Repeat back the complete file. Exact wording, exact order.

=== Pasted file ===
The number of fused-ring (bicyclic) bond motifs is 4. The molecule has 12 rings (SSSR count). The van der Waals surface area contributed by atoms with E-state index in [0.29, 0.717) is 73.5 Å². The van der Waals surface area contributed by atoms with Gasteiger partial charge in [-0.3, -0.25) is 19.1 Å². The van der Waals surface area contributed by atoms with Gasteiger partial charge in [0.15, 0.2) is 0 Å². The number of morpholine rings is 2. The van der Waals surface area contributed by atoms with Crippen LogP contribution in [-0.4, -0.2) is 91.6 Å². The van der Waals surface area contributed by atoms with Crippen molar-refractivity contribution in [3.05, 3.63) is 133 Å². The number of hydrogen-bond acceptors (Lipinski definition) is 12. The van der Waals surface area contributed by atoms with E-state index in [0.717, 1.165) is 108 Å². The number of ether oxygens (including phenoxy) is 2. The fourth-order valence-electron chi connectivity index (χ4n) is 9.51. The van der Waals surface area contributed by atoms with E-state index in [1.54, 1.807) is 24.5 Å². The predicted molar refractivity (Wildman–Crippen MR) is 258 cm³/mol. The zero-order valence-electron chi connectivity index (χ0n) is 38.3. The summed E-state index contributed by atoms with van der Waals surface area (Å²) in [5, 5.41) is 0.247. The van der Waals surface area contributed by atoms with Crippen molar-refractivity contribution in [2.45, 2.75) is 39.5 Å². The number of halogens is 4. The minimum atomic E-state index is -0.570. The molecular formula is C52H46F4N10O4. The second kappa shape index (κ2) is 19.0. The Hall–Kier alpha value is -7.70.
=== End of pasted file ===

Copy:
The number of fused-ring (bicyclic) bond motifs is 4. The molecule has 12 rings (SSSR count). The van der Waals surface area contributed by atoms with E-state index in [0.29, 0.717) is 73.5 Å². The van der Waals surface area contributed by atoms with Gasteiger partial charge in [-0.3, -0.25) is 19.1 Å². The van der Waals surface area contributed by atoms with Gasteiger partial charge in [0.15, 0.2) is 0 Å². The number of morpholine rings is 2. The van der Waals surface area contributed by atoms with Crippen LogP contribution in [-0.4, -0.2) is 91.6 Å². The van der Waals surface area contributed by atoms with Crippen molar-refractivity contribution in [3.05, 3.63) is 133 Å². The number of hydrogen-bond acceptors (Lipinski definition) is 12. The van der Waals surface area contributed by atoms with E-state index in [0.717, 1.165) is 108 Å². The number of ether oxygens (including phenoxy) is 2. The fourth-order valence-electron chi connectivity index (χ4n) is 9.51. The van der Waals surface area contributed by atoms with E-state index in [1.54, 1.807) is 24.5 Å². The predicted molar refractivity (Wildman–Crippen MR) is 258 cm³/mol. The zero-order valence-electron chi connectivity index (χ0n) is 38.3. The summed E-state index contributed by atoms with van der Waals surface area (Å²) in [5, 5.41) is 0.247. The van der Waals surface area contributed by atoms with Crippen molar-refractivity contribution in [2.45, 2.75) is 39.5 Å². The number of halogens is 4. The minimum atomic E-state index is -0.570. The molecular formula is C52H46F4N10O4. The second kappa shape index (κ2) is 19.0. The Hall–Kier alpha value is -7.70.